Tuesday, January 30, 2007
Spaghetti with Fresh Spinach and Gorgonzola
I love pasta. Love it, love it, love it! I had pasta at least once a week while growing up. Probably even twice a week. Each Sunday my mom would make a big pot of gravy with homemade meatballs and sausage. And she'd also make 6 loaves of homemade bread. You can imagine the wonderful smells I got to grow up with. . .
Consequently, I am very picky about pasta. I do not make the same gravy that my mother makes. I keep that in my heart as coming from her and I like to eat it at her house in her kitchen and bring back all my happy memories of childhood. I play with the more gourmet aspect of pasta. My standards are Pasta Puttanesca, Pasta with Vodka Cream Sauce and Spaghetti con Pomodoro e Tonno (Pasta with Tuna). I make those three very well and usually make one of these when I need my pasta fix. Besides those, I lean towards using Asian and Thai seasonings when working with noodles.
I feel that most Italian cookbooks are quite pretentious about their pasta recipes. The importance of fresh pasta is always discussed. And I'd love to make fresh pasta, but that will be a special occasion for when I have alot of time. My normal life calls for dried pasta. And I finally found a book that acknowledges the ease of use and even celebrates dried pasta. On Top of Spaghetti is written by Johanne Killeen and George German, owners of the famous Al Forno restaurant in Rhode Island. These are two chefs who work in the kitchen making high quality gourmet food all day. But at night, they come home, often late and tired, and throw together quick pasta dishes for themselves. They call it "Midnight Spaghetti". The two of them started challenging each other to come up with the most unique pasta dishes created from items they already had around the house. Night after night as each took their turn, they would try to think up something new. And with this book they introduce us to many of those great creations.
The first 200 pages are dedicated to dried pasta ideas. That is a lot of different pasta recipes for dried pasta! And you won't find any "classic" Italian recipes in this book. Pasta is featured with so many different things that you may not normally think of adding to it. The chapters are separated into making pasta with vegetables, legumes, and herbs; tomato sauces; seafood, poultry, meat, and rabbit; and eggs and cheeses. Another 50 pages are dedicated to fresh pasta recipes including ravioli and lasagne. So there is something for every kind of pasta lover (and preparer) in this book.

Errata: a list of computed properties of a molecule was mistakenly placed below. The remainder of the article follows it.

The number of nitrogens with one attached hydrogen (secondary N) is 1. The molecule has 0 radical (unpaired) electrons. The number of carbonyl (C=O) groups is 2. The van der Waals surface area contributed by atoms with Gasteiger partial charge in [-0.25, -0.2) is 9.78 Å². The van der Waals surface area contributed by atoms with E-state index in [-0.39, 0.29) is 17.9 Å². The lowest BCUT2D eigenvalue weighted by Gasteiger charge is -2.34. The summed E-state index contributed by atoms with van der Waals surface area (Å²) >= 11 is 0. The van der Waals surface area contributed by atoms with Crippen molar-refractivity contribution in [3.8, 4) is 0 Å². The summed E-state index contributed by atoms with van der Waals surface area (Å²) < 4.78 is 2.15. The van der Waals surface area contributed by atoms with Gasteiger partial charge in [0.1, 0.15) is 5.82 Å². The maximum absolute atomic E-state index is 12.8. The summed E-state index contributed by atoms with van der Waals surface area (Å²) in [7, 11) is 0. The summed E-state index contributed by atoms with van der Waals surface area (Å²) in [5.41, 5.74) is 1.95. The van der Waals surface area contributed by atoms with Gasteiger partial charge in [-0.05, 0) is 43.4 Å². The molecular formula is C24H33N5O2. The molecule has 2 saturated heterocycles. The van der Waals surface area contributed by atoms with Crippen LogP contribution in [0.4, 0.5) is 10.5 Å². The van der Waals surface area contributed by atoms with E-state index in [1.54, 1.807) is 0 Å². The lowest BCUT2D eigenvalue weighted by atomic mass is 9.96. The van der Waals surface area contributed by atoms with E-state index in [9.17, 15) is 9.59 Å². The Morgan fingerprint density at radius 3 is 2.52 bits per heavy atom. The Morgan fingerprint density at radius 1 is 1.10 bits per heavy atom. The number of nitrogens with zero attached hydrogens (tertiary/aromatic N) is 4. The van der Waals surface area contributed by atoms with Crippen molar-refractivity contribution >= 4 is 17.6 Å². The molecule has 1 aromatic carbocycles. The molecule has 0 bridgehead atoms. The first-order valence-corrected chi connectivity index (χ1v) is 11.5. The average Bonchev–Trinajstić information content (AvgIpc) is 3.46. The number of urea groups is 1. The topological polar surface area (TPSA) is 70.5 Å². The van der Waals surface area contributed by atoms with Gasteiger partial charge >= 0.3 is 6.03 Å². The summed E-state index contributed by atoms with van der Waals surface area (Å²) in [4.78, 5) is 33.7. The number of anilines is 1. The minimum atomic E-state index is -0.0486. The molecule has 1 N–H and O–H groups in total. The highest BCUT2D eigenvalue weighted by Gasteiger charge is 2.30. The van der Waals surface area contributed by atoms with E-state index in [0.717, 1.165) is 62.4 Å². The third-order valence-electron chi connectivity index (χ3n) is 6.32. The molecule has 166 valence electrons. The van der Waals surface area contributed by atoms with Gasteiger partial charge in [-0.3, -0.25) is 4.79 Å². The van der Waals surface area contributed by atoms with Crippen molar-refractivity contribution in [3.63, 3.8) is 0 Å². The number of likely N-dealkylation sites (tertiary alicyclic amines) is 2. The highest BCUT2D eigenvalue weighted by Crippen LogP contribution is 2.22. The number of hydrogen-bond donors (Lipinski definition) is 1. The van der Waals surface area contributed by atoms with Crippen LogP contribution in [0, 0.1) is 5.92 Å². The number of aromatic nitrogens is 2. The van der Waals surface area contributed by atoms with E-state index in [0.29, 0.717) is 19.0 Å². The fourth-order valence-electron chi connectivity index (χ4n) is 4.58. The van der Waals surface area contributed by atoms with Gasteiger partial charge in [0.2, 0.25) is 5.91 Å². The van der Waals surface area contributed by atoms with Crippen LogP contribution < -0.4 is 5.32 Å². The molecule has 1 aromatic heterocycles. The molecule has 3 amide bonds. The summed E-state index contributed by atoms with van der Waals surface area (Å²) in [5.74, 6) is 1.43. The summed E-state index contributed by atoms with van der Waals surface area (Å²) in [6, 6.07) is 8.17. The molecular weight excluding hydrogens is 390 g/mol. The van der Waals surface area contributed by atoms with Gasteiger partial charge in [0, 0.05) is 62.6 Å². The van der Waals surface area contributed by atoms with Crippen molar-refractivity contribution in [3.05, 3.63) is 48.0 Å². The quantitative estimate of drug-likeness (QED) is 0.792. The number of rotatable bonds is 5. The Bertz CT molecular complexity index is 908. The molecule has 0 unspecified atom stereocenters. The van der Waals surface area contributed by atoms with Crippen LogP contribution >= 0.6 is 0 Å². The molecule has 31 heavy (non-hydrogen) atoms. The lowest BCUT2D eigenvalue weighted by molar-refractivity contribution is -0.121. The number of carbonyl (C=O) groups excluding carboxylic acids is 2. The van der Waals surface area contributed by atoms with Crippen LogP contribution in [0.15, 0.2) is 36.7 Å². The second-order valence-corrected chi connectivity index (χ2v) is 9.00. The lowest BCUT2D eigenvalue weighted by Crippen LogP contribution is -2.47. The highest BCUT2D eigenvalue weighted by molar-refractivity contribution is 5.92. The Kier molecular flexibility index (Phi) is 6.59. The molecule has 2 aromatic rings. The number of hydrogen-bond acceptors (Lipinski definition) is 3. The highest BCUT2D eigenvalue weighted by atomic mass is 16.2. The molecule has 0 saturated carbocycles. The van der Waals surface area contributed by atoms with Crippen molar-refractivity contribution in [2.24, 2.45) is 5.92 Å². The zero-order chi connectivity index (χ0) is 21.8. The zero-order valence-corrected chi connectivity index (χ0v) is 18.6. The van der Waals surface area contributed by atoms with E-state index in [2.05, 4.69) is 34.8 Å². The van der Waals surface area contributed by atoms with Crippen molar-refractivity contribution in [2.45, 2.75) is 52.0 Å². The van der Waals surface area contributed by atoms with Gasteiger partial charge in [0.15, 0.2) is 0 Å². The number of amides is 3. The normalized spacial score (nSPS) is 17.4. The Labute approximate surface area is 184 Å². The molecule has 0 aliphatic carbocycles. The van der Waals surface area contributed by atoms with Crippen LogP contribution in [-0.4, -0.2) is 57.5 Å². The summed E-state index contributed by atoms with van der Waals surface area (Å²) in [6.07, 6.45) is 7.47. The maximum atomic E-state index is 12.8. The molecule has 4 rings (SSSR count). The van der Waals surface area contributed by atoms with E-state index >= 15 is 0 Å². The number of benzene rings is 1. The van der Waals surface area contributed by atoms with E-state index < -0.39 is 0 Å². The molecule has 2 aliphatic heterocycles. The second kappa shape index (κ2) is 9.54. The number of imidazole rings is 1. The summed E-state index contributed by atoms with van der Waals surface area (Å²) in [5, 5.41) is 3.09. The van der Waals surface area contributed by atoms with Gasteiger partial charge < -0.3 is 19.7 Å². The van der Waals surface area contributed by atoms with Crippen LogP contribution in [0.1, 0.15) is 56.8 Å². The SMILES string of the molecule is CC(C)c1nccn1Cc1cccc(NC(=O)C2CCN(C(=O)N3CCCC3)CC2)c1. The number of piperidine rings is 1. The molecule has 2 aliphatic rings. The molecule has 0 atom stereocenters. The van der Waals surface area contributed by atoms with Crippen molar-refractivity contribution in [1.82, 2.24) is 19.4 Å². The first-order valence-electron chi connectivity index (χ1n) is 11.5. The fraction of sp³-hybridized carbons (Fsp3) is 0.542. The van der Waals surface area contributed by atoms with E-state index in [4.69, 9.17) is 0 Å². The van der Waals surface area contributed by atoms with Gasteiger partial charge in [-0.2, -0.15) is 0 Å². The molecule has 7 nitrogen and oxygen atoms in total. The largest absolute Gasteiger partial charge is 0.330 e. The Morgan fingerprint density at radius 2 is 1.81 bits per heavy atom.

The name is cutesy, but don't let that turn you away from the quality in this book. I am in love with this book and it has sparked my creativity for all things spaghetti (including macaroni, linguine, penne, and pasta of every kind). I haven't gotten very far . . . I only got to the 6th recipe before I had to stop reading and start cooking. I can't wait to turn the page and see what I'm going to try next!
I did change it up a tiny bit. I halved the recipe since there was no way I wanted to make an entire pound of pasta just for myself. And after I had a few bits I decided to try crushing up some Peperoni Cruschi imported from Italy to sprinkle on top.
Bring a large pot of water to a boil for the pasta.
In a small bowl, mush together the Gorgonzola and butter until you have a smooth paste. Set aside but do not refrigerate.
Wash the spinach in plenty of cold water. Drain in a colander, leaving the water clinging to the leaves.
Heat the olive oil in a large straight-sided skillet over moderately high heat. Add the spinach and 1 teaspoon of the salt. Toss the spinach with tongs until it has wilted. Taste it to add more salt if necessary. Turn off the heat, but keep the spinach warm on the side of the stove.
Generously salt the pasta water and drop in the spaghetti. Cook at a rolling boil, stirring until al dents. Drain the pasta, reserving about up of the cooking water. Transfer the spaghetti to the skillet and toss with the spinach. Add the Gorgonzola-butter mixture and toss to coat each strand of spaghetti. If the pasta seems dry, add a bit of cooking water and toss again. Add as much of the cooking water as you need to make a creamy consistency. If you have fresh basil, tear the leaves and toss into the spaghetti. Serve right away.